J Neurol Surg A Cent Eur Neurosurg 2016; 77(01): 001
DOI: 10.1055/s-0035-1566300
In Memoriam
Georg Thieme Verlag KG Stuttgart · New York

Obituary Christian Sprung

Florian Baptist Freimann
1   Klinik für Neurochirurgie, Universitätsmedizin Göttingen, Georg-August-Universität Göttingen, Göttingen, Germany
Ulrich-Wilhelm Thomale
2   Arbeitsbereich Pädiatrische Neurochirurgie, Charité Universitätsmedizin Berlin, Berlin, Germany
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13. August 2015

14. September 2015

13. Januar 2016 (online)

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Christian Sprung, a renowned member of the German Society of Neurosurgery (DGNC), passed away on July 26, 2015, at the age of 67. We have lost one of the most significant contributors to our understanding and treatment of hydrocephalus.

Christian was born in Mühlhausen (Thuringia) on October 28, 1947, son of a knitwear wholesale trader. His neurosurgical career began at the Neurosurgical Department of Freie Universität Berlin (Klinikum Charlottenburg) after completing medical school in Freiburg and Marburg (1966–1974). He earned his doctorate in medical sciences in 1982 and the following year received German board certification in neurosurgery. From 1984 on, he practiced as a consulting neurosurgeon in the very same department, moving to Virchow Klinikum (Berlin-Wedding) in 1987 that later became Campus Virchow, Charité Universitätsmedizin Berlin in 1995. During this time period, he was proud to work with no less than six heads of neurosurgery. After his retirement in 2012, Christian remained an active contributing scientist in the Neurosurgical Department of the Charité.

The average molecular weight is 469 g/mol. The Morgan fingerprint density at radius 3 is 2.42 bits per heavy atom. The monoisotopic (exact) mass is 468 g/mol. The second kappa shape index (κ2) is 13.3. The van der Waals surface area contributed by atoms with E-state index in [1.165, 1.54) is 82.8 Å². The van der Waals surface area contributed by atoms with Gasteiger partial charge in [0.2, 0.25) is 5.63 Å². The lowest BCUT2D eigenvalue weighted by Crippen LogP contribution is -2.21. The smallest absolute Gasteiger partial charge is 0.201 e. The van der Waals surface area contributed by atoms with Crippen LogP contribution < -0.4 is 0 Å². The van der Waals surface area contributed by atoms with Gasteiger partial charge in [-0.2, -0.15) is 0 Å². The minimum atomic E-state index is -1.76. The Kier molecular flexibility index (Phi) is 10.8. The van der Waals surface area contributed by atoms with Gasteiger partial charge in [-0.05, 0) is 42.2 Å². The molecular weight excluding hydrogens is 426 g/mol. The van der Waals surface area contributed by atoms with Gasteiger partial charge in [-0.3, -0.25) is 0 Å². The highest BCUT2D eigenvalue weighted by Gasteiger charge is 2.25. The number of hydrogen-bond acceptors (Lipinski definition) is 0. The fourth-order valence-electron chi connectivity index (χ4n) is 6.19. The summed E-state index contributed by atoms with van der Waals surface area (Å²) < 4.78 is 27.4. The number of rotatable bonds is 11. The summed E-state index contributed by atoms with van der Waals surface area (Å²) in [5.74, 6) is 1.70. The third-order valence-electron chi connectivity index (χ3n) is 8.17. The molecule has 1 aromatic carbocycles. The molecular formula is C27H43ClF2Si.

Christian was a lovable man and popular far beyond his German colleagues—and not only thanks to his self-celebrating quirks of character. Countless anecdotes, taken from his colorful professional and private life, became a magnet for his audience during late-night extracurricular programs at scientific meetings. His endless curiosity concerning the enigma of cerebrospinal fluid (CSF) pathologies attracted his younger colleagues and provoked enduring interest in this seemingly peripheral area of neurosurgery. He thus became a mentor for a new generation of neurosurgeons.

His legacy includes the development and application of gravity-assisted shunt valves, a comprehensive understanding of CSF over- and underdrainage phenomena caused by ventricular shunts, and finally introducing the “Sprung reservoir” as an important integrative part of a shunt. Christian shared his vast experience via numerous scientific publications and oral presentations at scientific meetings.

His biggest success, however, was to live his life with curiosity and openness, in which neurosurgery played a fundamental part as a source of creativity.

We bid a fond farewell to a fascinated scholar, a self-critical friend, and a role model of authenticity.